Say Yes to Creative Balance

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How to keep saying yes without overwhelming your to-do list.

Creative people love to say, “Yes.” Saying “yes” can lead to unexpected opportunities and amazing collaborations. Saying “yes” can open doors to new connections and projects.

Working from a place of “yes” means we are inspired by the work, and that enthusiasm empowers us to pursue ideas and implement innovative solutions. When we keep ourselves open, we gain experiences and potentially discover talents and passions we didn’t know we had.

However, the more there is to do, the easier it can be to feel overwhelmed. If you find yourself wanting to agree to an opportunity, but know you may not have the bandwidth, it’s okay to ask for help. You cannot pour from an empty cup.

Be open about workload and expectations

“Only do what only you can do. I encourage leaders to make this their personal mantra,” leadership consultant and author, Erika Andersen, shares in Forbes.

It can be exciting to take on a task, or perhaps an old habit, but that doesn’t make it an efficient use of your time. Don’t let the workload suffer by blindly saying, “Yes.” Think about what you can and should do.

Do you want to meet on Wednesday, but it would be easier to meet on Friday? Are you able to take on the additional project, but aren’t sure if it should be prioritized above your existing work? Speak up.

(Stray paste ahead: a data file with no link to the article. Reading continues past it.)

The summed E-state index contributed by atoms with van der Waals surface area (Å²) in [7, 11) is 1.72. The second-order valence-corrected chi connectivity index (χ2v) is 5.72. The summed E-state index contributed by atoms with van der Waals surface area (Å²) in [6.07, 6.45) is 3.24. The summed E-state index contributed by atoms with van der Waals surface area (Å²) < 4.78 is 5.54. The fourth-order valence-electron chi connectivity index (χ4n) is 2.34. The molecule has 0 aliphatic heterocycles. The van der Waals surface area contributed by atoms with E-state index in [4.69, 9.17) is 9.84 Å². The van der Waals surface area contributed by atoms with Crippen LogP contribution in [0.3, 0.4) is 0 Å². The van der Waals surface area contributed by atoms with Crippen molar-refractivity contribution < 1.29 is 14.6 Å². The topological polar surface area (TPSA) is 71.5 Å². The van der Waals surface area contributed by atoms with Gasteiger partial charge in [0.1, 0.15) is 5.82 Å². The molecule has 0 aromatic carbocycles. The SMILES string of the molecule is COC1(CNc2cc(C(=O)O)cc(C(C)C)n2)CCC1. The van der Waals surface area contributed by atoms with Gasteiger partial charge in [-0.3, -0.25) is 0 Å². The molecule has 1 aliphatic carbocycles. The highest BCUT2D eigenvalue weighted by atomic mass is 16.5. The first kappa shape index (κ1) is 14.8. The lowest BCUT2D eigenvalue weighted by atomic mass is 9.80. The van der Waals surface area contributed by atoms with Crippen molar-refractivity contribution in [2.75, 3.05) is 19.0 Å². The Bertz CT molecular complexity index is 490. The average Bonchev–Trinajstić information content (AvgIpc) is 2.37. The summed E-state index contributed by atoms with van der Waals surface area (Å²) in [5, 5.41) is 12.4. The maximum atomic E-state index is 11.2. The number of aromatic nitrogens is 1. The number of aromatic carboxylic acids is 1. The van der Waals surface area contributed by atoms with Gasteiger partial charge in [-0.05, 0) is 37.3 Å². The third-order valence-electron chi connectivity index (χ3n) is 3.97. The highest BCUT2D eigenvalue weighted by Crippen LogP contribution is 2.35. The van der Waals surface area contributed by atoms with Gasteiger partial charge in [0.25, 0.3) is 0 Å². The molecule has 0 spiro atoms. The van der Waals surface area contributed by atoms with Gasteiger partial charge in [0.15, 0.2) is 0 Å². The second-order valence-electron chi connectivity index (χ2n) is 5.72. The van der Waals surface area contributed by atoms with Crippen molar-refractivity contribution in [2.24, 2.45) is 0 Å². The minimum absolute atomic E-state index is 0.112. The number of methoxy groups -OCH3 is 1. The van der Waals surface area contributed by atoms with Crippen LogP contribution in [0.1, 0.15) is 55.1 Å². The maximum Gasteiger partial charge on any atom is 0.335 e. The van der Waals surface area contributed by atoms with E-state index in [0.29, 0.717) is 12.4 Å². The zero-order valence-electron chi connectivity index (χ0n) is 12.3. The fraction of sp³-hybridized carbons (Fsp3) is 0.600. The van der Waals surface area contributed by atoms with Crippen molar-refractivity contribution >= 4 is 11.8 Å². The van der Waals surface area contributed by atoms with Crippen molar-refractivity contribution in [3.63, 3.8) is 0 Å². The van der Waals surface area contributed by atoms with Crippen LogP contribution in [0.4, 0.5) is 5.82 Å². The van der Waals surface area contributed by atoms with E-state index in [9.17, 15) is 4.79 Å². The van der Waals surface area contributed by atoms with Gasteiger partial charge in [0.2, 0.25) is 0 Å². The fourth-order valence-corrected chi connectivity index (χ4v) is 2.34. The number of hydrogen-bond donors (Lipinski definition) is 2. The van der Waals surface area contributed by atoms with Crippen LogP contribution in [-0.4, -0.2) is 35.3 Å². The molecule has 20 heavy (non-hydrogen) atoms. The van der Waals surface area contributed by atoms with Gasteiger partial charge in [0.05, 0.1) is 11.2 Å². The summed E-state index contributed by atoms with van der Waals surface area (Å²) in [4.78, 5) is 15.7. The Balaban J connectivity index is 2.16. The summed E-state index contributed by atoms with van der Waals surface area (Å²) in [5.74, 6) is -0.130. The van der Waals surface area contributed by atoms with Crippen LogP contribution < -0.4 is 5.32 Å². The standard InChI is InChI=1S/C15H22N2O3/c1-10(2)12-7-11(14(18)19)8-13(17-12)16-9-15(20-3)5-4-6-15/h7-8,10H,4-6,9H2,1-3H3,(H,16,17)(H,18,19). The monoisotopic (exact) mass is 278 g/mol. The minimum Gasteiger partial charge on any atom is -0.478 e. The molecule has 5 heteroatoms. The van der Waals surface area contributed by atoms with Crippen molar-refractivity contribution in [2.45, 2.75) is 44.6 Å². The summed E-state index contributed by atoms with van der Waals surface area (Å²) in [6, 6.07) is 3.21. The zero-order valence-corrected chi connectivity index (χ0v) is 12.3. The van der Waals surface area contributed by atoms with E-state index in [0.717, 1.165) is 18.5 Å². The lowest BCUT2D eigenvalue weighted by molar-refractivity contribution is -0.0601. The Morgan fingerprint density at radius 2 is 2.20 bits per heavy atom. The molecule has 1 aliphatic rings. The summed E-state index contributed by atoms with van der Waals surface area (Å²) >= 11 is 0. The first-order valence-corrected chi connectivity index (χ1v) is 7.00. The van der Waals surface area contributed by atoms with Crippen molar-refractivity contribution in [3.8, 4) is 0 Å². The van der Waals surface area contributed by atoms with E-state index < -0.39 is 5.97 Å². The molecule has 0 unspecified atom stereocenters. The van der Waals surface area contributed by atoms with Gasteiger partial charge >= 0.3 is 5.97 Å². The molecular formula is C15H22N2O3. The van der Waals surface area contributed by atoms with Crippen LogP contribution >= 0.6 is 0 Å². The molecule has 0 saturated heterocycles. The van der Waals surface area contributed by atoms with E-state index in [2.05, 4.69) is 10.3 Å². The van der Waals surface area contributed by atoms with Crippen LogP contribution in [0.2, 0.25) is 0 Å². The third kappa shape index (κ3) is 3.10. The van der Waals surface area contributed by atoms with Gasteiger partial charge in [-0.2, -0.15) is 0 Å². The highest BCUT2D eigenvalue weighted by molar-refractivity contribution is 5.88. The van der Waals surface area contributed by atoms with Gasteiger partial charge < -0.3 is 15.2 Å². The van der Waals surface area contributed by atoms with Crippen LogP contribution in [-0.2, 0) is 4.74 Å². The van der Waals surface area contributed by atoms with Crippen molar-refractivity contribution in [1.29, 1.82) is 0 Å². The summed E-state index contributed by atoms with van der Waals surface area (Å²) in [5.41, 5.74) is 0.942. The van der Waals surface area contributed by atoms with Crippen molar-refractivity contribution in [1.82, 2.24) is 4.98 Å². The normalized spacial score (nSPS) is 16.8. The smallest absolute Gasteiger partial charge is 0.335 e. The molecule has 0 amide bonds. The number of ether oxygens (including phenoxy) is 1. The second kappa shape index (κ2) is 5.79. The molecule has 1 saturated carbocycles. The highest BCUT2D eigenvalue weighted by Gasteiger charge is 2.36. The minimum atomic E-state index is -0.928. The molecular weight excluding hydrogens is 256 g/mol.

Become stronger through partnership

Writing in the Ask Entrepreneur column, serial entrepreneur, Jen Groover, recommends categorizing and prioritizing tasks, both small and big ones, to figure out the best way to tackle your to-do list.

Once organized, take a step back and think about your natural strengths. When we partner with others, we become stronger together and can work smarter.

“Sharing responsibility and handing over certain tasks can be a scary thing,” Groover writes. “But keep in mind how much farther you’ll be able to grow. I always tell entrepreneurs, 100 percent of $100 is still only $100. But 20 percent of $100,000 is a heck of a lot more. So if you can find someone who has the strengths to your weaknesses and vice versa, you’re going to have more to share.”

Also, remember that so many of us are surrounded by talent. Perhaps you’re intrigued by the project but know of a team member who would be a great fit to lead the effort. Make the connection. Taking a step back so someone else can take a step forward is its own reward.

Help yourself and offer to help otherscome stronger through partnership

“People are more inclined to want to help those who’ve attempted to help themselves first,” writes Alice Boyes, author of The Healthy Mind Toolkit and The Anxiety Toolkit. “When asking for help, briefly explain what you’ve tried independently. That way the person from whom you’re requesting help knows you’ve tried to figure out your problem for yourself before requesting help.”

This could be as simple as Googling a solution on your own, double-checking a request or going back to your notes. Ask for help smartly, and give your own help freely. “If you’re known as a helpful person around your office,” Boyes adds, “folks will want to help you when the time comes.”

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